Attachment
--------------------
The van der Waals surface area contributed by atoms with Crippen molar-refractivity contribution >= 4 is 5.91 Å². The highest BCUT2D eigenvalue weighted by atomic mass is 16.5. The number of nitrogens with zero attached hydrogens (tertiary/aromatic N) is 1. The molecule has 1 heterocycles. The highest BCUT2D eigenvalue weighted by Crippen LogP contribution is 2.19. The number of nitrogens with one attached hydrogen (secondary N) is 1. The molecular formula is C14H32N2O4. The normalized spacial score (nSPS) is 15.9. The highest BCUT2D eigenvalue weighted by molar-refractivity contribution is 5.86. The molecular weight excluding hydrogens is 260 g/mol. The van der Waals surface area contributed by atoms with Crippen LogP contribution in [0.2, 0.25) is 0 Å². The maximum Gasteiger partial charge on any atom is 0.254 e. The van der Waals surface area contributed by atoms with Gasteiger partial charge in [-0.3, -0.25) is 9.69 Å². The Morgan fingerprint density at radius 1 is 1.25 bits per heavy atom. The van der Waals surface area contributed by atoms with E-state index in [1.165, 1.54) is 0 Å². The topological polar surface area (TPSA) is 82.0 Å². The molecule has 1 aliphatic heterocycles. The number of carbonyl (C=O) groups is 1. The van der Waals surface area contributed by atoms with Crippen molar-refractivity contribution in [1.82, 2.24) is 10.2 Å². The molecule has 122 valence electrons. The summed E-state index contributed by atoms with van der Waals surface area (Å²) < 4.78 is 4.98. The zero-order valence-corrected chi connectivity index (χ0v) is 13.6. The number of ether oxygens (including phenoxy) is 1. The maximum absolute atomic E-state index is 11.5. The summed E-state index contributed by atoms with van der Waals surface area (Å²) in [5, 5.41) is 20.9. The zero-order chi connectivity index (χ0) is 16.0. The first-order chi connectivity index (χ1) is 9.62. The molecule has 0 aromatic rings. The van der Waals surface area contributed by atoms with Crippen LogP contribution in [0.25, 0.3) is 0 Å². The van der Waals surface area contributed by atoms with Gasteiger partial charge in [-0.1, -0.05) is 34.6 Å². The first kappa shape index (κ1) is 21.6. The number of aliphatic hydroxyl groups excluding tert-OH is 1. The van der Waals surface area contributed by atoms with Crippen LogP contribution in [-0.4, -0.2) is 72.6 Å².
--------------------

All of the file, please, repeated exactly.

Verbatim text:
The van der Waals surface area contributed by atoms with Crippen molar-refractivity contribution >= 4 is 5.91 Å². The highest BCUT2D eigenvalue weighted by atomic mass is 16.5. The number of nitrogens with zero attached hydrogens (tertiary/aromatic N) is 1. The molecule has 1 heterocycles. The highest BCUT2D eigenvalue weighted by Crippen LogP contribution is 2.19. The number of nitrogens with one attached hydrogen (secondary N) is 1. The molecular formula is C14H32N2O4. The normalized spacial score (nSPS) is 15.9. The highest BCUT2D eigenvalue weighted by molar-refractivity contribution is 5.86. The molecular weight excluding hydrogens is 260 g/mol. The van der Waals surface area contributed by atoms with Crippen LogP contribution in [0.2, 0.25) is 0 Å². The maximum Gasteiger partial charge on any atom is 0.254 e. The van der Waals surface area contributed by atoms with Gasteiger partial charge in [-0.3, -0.25) is 9.69 Å². The Morgan fingerprint density at radius 1 is 1.25 bits per heavy atom. The van der Waals surface area contributed by atoms with E-state index in [1.165, 1.54) is 0 Å². The topological polar surface area (TPSA) is 82.0 Å². The molecule has 1 aliphatic heterocycles. The number of carbonyl (C=O) groups is 1. The van der Waals surface area contributed by atoms with Crippen molar-refractivity contribution in [1.82, 2.24) is 10.2 Å². The molecule has 122 valence electrons. The summed E-state index contributed by atoms with van der Waals surface area (Å²) < 4.78 is 4.98. The zero-order valence-corrected chi connectivity index (χ0v) is 13.6. The number of ether oxygens (including phenoxy) is 1. The maximum absolute atomic E-state index is 11.5. The summed E-state index contributed by atoms with van der Waals surface area (Å²) in [5, 5.41) is 20.9. The zero-order chi connectivity index (χ0) is 16.0. The first-order chi connectivity index (χ1) is 9.62. The molecule has 0 aromatic rings. The van der Waals surface area contributed by atoms with Crippen LogP contribution in [0.25, 0.3) is 0 Å². The van der Waals surface area contributed by atoms with Gasteiger partial charge in [-0.1, -0.05) is 34.6 Å². The first kappa shape index (κ1) is 21.6. The number of aliphatic hydroxyl groups excluding tert-OH is 1. The van der Waals surface area contributed by atoms with Crippen LogP contribution in [-0.4, -0.2) is 72.6 Å².